Midrange decks are more of a problem. With high-impact creatures that can overload your interaction, plus powerful planeswalkers to dominate the game, this list can struggle. Without any good answers to planeswalkers outside of Assassin’s Trophy and Flood of Tears, things can quickly get out of control.

In that case, you need to hope you can get ahead by exploiting the engine cards you have, hopefully multiple copies of Drowned Secrets. This means your all-important interaction also furthers your gameplan. Use Overwhelmed Apprentice to dig to the answers you need. If a midrange deck presents you with a respectable threat you’re unable to answer, you’ll lose very quickly as the blockers in this deck can’t hold off cards like Questing Beast or Hydroid Krasis.

Moving Forward

I don’t think we gave the deck its best possible showing in the video. We ran up against multiple graveyard-based strategies, which I would consider fringe players in Standard these days, and actually accelerated their gameplans by milling them out. This deck is, I think, better than it seemed in the video.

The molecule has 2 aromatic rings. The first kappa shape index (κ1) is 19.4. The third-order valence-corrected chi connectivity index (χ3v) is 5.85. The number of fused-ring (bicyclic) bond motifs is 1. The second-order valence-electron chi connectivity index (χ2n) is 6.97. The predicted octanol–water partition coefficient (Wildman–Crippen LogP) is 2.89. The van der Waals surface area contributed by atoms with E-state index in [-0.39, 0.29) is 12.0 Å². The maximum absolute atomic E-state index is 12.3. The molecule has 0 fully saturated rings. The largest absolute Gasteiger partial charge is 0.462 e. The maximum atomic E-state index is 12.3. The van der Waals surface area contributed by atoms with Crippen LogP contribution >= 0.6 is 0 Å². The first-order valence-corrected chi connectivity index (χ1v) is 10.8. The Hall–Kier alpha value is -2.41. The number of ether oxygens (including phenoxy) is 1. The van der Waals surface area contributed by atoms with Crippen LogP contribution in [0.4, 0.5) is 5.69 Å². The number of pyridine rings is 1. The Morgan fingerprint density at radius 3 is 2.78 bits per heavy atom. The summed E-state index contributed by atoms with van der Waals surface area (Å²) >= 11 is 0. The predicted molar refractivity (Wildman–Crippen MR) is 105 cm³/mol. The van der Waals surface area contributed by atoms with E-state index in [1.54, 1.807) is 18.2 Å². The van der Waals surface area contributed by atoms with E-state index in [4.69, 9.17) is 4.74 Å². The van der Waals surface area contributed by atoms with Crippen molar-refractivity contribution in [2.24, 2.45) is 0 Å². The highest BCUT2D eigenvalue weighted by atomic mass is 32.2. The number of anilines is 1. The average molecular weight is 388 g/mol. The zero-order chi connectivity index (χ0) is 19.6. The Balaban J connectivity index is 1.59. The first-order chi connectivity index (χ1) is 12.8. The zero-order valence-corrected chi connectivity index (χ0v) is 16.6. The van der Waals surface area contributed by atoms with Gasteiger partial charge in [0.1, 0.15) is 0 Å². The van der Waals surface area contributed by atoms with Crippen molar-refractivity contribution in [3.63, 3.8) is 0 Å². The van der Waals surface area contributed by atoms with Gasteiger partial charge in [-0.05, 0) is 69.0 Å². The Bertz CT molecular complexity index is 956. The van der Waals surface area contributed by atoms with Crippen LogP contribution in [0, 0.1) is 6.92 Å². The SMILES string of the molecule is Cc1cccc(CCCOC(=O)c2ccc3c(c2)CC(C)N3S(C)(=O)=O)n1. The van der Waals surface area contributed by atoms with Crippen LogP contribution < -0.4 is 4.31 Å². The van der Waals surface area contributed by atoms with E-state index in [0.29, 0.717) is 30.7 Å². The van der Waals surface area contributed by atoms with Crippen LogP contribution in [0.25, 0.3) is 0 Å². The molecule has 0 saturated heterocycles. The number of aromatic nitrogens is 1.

Having said that, this is by no means a powerful, tier-one strategy. I wouldn’t recommend it if you want to win games–but if you want to tilt your opponents and assert your dominance at FNM, this list is perfect. I don’t know what changes you could make, really–perhaps switch out the underperforming Folio of Fancies to play an extra Assassin’s Trophy?

Broadly speaking, the card pool isn’t deep enough to support wide variety within mill decks. You could try Vantress Gargoyle if you want to get aggressive, but then you’re playing two different strategies at the same time. Into the Story is a good option, but pulls us away from the creature-based nature of the deck.

In any case, we’ll be back next week with another viewer-submitted list–this time we’ll be doming fools for 21 by casting Sundering Stroke for full value!